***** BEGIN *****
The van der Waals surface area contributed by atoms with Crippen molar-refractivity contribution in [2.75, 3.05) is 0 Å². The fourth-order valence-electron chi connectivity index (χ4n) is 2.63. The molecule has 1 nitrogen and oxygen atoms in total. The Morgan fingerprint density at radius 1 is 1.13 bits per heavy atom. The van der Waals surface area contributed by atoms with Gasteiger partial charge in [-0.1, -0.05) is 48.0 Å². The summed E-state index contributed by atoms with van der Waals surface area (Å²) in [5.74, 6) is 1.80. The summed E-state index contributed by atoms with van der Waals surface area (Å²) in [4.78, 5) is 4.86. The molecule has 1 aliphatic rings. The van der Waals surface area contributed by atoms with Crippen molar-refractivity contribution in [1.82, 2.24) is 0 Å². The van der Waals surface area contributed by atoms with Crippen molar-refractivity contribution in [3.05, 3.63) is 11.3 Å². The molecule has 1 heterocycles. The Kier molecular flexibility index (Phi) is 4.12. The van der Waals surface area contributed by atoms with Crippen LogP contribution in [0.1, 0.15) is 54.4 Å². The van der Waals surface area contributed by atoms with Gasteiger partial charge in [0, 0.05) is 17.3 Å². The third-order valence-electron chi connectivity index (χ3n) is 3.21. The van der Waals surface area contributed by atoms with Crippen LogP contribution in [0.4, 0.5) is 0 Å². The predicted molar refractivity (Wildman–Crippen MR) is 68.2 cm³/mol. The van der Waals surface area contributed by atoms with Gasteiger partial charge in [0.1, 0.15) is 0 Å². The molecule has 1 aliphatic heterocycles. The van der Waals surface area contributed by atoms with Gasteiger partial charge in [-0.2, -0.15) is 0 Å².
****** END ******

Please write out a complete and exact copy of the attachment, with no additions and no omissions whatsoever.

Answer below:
The van der Waals surface area contributed by atoms with Crippen molar-refractivity contribution in [2.75, 3.05) is 0 Å². The fourth-order valence-electron chi connectivity index (χ4n) is 2.63. The molecule has 1 nitrogen and oxygen atoms in total. The Morgan fingerprint density at radius 1 is 1.13 bits per heavy atom. The van der Waals surface area contributed by atoms with Gasteiger partial charge in [-0.1, -0.05) is 48.0 Å². The summed E-state index contributed by atoms with van der Waals surface area (Å²) in [5.74, 6) is 1.80. The summed E-state index contributed by atoms with van der Waals surface area (Å²) in [4.78, 5) is 4.86. The molecule has 1 aliphatic rings. The van der Waals surface area contributed by atoms with Crippen molar-refractivity contribution in [1.82, 2.24) is 0 Å². The van der Waals surface area contributed by atoms with Crippen molar-refractivity contribution in [3.05, 3.63) is 11.3 Å². The molecule has 1 heterocycles. The Kier molecular flexibility index (Phi) is 4.12. The van der Waals surface area contributed by atoms with Crippen LogP contribution in [0.1, 0.15) is 54.4 Å². The van der Waals surface area contributed by atoms with Gasteiger partial charge in [0, 0.05) is 17.3 Å². The third-order valence-electron chi connectivity index (χ3n) is 3.21. The van der Waals surface area contributed by atoms with Crippen LogP contribution in [0.4, 0.5) is 0 Å². The predicted molar refractivity (Wildman–Crippen MR) is 68.2 cm³/mol. The van der Waals surface area contributed by atoms with Gasteiger partial charge in [0.1, 0.15) is 0 Å². The molecule has 1 aliphatic heterocycles. The van der Waals surface area contributed by atoms with Gasteiger partial charge in [-0.2, -0.15) is 0 Å².